Rotterdam, in the south of the Netherlands, is the country’s second largest city and one of the largest ports in the world. It is a young and diverse city with about 620,000 inhabitants, including over 170 nationalities. It is an entrepreneurial city, making it attractive for national and international business. Mainly thanks to its seaport, Rotterdam is a cornerstone of the Dutch economy.
Rotterdam is also a centre of education with excellent universities, including the Erasmus, a renowned university hospital and the Willem de Kooning Academy art school. The city suffered considerable damage during Wold War II, resulting in the rebuilding of most of the centre, and has developed a reputation for using cutting-edge, high-rise architecture both for residential and commercial buildings. This is continuing today in a wealth of new projects. Rotterdam still has a historic harbour area in its port. The city has a rich cultural life of museums and performing arts that reflect the ethnic diversity of its inhabitants.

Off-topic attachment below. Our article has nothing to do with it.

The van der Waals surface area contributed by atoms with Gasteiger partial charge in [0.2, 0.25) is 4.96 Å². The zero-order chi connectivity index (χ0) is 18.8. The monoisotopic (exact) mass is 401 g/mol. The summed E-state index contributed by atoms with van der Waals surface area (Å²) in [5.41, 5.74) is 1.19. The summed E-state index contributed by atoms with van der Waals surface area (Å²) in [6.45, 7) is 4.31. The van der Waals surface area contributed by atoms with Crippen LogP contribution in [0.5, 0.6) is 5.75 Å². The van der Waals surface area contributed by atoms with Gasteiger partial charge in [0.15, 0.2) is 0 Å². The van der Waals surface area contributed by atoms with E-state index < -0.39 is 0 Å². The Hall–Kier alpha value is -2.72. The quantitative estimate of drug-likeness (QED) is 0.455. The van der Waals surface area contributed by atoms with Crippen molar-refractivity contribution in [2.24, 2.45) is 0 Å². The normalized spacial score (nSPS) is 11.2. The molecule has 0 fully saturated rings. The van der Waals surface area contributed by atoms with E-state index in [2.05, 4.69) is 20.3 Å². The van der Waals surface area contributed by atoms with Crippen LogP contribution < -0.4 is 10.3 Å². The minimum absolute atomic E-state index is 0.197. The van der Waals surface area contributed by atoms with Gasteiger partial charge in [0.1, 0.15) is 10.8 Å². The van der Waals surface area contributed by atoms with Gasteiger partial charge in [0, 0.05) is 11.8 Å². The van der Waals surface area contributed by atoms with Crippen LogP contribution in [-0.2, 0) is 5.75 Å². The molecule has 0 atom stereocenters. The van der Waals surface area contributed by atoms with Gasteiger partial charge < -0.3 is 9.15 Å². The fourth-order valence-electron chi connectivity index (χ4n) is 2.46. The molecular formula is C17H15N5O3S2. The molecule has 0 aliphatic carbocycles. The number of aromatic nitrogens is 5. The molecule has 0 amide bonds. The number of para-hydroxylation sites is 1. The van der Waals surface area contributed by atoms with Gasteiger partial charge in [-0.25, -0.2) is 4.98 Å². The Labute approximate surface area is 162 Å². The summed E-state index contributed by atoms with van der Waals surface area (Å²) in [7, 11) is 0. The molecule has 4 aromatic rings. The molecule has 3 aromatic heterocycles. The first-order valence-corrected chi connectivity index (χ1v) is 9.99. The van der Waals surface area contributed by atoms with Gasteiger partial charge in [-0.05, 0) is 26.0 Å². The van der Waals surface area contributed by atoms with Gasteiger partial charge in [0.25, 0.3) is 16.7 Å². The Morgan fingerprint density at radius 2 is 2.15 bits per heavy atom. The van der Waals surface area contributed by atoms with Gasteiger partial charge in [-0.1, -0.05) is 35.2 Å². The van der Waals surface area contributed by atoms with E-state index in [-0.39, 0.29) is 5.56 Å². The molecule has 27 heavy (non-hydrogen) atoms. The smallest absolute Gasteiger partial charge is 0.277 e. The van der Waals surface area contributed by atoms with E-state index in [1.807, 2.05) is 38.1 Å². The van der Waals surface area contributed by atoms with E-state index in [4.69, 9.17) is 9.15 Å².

Like many cities, Rotterdam has shifted from an industrial to a service-based economy, focusing on logistics, transport and finance. Strong sectors are health, logistics and chemicals. As the city has an unemployment rate of 8.5%—double the national level and largely influenced by unskilled workers—it is trying to promote a more knowledge-based local economy. The aim is to attract and retain more skilled and highly-educated workers to strengthen its social structure and develop a durable economic basis. There is a need to revitalise the reconstructed city centre and former working-class neighbourhoods in the suburbs.
Rotterdam’s journey from URBACT to Urban Innovative Actions and beyond – the story of a city “in love with Europe”
With a climate change denier in the Whitehouse, how can our cities maintain momentum towards a low carbon future?